We all have a sort of vague idea of what “romantic love” means. But there are folks who think about love for a living (really!) who can help the rest of us find language to understand and express what we feel—and what we want.
Cornell professor Robert J. Sternberg developed what he calls the “Triangle Theory of Love.” He observes that there are three core elements of romantic love:
Intimacy: The emotional feeling of closeness and connection
Passion: The hot juicy stuff that makes you want to connect with your partner, especially sexually
Decision/Commitment: Deciding that you love the person, and committing to be with them (which don’t always happen at the same time)
A romantic relationship can have any or all of these elements, to a large or small degree, in varying proportions. You can visualize this as a larger or smaller triangle, with each leg the same size or with one or two legs longer than the other.
So, a relationship might be warm and friendly but not sexy. Another might be extremely passionate but involve no commitment. A couple might be committed to each other but live emotionally separate lives. And so on.
Each person will have their own ideal mix. Some folks can’t imagine a life without the excitement of a grand passion; others might be more focused on emotional connection, or on the comfort and stability of a commitment. Or any two of the three. There’s nothing right or wrong about any shape of triangle.
What’s Your Mix?
How does this idea apply to your life, your needs, your preferences?
If you’re not currently in a relationship but someday want to be, what will you be looking for? Which proportions would make you most happy? If one leg had to be shorter, which leg would it be?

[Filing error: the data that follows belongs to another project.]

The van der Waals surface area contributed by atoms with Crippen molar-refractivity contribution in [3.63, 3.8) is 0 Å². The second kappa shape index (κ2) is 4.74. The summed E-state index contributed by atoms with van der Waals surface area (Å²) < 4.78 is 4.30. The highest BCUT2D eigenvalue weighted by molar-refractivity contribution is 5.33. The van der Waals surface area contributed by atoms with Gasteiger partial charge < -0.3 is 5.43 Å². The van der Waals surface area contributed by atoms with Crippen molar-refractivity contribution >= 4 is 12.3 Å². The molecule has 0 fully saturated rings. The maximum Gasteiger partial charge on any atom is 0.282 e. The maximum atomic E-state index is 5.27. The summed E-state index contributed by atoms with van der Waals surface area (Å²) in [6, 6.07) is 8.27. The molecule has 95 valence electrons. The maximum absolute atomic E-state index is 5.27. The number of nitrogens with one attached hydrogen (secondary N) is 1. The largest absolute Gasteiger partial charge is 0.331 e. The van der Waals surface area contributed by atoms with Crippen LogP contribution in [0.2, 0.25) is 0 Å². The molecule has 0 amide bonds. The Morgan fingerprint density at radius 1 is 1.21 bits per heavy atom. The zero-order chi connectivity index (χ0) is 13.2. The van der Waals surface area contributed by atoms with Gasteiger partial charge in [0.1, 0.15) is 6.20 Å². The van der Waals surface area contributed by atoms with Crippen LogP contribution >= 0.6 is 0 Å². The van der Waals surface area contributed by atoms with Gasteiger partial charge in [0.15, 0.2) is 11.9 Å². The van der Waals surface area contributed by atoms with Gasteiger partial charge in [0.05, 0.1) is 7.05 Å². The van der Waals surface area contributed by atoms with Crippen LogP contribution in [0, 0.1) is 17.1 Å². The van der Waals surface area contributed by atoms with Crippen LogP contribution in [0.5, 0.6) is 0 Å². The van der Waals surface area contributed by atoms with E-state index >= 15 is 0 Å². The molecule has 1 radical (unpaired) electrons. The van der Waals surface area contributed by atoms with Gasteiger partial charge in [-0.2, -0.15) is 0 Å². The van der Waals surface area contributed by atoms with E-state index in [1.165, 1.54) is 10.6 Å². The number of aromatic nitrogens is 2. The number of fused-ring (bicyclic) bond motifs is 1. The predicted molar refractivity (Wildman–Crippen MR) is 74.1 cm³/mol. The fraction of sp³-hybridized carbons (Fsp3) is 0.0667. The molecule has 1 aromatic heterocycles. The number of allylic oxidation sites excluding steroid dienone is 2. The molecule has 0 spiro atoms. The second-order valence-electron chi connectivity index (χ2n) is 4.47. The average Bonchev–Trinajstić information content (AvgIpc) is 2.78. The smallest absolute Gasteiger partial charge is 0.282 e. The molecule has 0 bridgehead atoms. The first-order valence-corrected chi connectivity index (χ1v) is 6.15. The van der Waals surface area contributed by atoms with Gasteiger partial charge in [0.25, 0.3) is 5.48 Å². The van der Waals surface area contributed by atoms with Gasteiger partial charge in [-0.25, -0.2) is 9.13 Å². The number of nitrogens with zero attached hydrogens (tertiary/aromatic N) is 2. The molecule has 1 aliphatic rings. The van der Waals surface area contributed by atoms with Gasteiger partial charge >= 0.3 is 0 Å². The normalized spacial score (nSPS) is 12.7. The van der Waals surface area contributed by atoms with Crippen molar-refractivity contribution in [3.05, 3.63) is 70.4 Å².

If you’re in a relationship, what would its triangle look like? Are you happy with the proportions? How does your partner feel about the mix?
Talk to your partner or your friends about all this. If something’s out of whack, discuss what might be done to get your reality a little closer to your ideal.
Change Over Time
None of this will necessarily stay the same over long periods of time. What’s most important to someone at 25 may matter less, or more, at 55. You’ll change over the years, and that’s fine.
Since relationships don’t happen in a vacuum, the proportions will change as situations change. For instance, parents of young children may find the passion component gets back-burnered for a while and commitment gets bigger. Same when someone has a serious health problem: sex might not be happening, but your commitment will be essential. Or the kids may start becoming more independent or go off to college, and you might find that passion comes rushing back in.
The goal isn’t an “ideal” triangle that’s always the same. Instead, use the triangle theory to explore what matters most to you and keep communication open with the one you love.